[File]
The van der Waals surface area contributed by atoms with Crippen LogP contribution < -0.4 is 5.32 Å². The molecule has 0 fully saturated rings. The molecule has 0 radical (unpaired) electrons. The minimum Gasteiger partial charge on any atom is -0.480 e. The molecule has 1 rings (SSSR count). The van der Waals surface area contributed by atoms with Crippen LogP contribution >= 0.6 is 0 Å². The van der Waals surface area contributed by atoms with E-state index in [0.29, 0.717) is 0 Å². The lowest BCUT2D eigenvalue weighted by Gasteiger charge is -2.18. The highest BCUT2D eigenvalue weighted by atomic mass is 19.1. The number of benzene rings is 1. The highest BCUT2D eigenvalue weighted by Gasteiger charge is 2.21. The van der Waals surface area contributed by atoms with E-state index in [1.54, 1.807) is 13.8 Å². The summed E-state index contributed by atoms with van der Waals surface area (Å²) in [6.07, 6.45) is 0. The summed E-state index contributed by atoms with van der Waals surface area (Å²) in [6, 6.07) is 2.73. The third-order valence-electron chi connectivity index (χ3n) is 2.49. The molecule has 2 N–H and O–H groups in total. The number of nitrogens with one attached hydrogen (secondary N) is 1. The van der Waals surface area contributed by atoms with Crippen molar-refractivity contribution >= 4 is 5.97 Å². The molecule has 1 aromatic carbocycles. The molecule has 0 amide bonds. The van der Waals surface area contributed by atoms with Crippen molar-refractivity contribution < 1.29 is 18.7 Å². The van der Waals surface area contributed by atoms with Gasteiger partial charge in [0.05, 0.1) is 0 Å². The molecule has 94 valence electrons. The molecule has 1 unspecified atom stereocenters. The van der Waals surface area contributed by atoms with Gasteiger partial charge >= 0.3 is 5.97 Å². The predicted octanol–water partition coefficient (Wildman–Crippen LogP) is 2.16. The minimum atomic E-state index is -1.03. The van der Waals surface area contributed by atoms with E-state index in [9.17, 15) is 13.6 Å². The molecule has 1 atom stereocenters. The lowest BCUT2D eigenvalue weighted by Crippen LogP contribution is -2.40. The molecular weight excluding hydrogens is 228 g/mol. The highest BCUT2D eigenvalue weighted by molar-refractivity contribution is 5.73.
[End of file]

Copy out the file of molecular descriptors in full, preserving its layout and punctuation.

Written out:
The van der Waals surface area contributed by atoms with Crippen LogP contribution < -0.4 is 5.32 Å². The molecule has 0 fully saturated rings. The molecule has 0 radical (unpaired) electrons. The minimum Gasteiger partial charge on any atom is -0.480 e. The molecule has 1 rings (SSSR count). The van der Waals surface area contributed by atoms with Crippen LogP contribution >= 0.6 is 0 Å². The van der Waals surface area contributed by atoms with E-state index in [0.29, 0.717) is 0 Å². The lowest BCUT2D eigenvalue weighted by Gasteiger charge is -2.18. The highest BCUT2D eigenvalue weighted by atomic mass is 19.1. The number of benzene rings is 1. The highest BCUT2D eigenvalue weighted by Gasteiger charge is 2.21. The van der Waals surface area contributed by atoms with E-state index in [1.54, 1.807) is 13.8 Å². The summed E-state index contributed by atoms with van der Waals surface area (Å²) in [6.07, 6.45) is 0. The summed E-state index contributed by atoms with van der Waals surface area (Å²) in [6, 6.07) is 2.73. The third-order valence-electron chi connectivity index (χ3n) is 2.49. The molecule has 2 N–H and O–H groups in total. The number of nitrogens with one attached hydrogen (secondary N) is 1. The van der Waals surface area contributed by atoms with Crippen molar-refractivity contribution >= 4 is 5.97 Å². The molecule has 1 aromatic carbocycles. The molecule has 0 amide bonds. The van der Waals surface area contributed by atoms with Crippen molar-refractivity contribution < 1.29 is 18.7 Å². The van der Waals surface area contributed by atoms with Gasteiger partial charge in [0.05, 0.1) is 0 Å². The molecule has 94 valence electrons. The molecule has 1 unspecified atom stereocenters. The van der Waals surface area contributed by atoms with Gasteiger partial charge >= 0.3 is 5.97 Å². The predicted octanol–water partition coefficient (Wildman–Crippen LogP) is 2.16. The minimum atomic E-state index is -1.03. The van der Waals surface area contributed by atoms with E-state index in [9.17, 15) is 13.6 Å². The molecule has 1 atom stereocenters. The lowest BCUT2D eigenvalue weighted by Crippen LogP contribution is -2.40. The molecular weight excluding hydrogens is 228 g/mol. The highest BCUT2D eigenvalue weighted by molar-refractivity contribution is 5.73.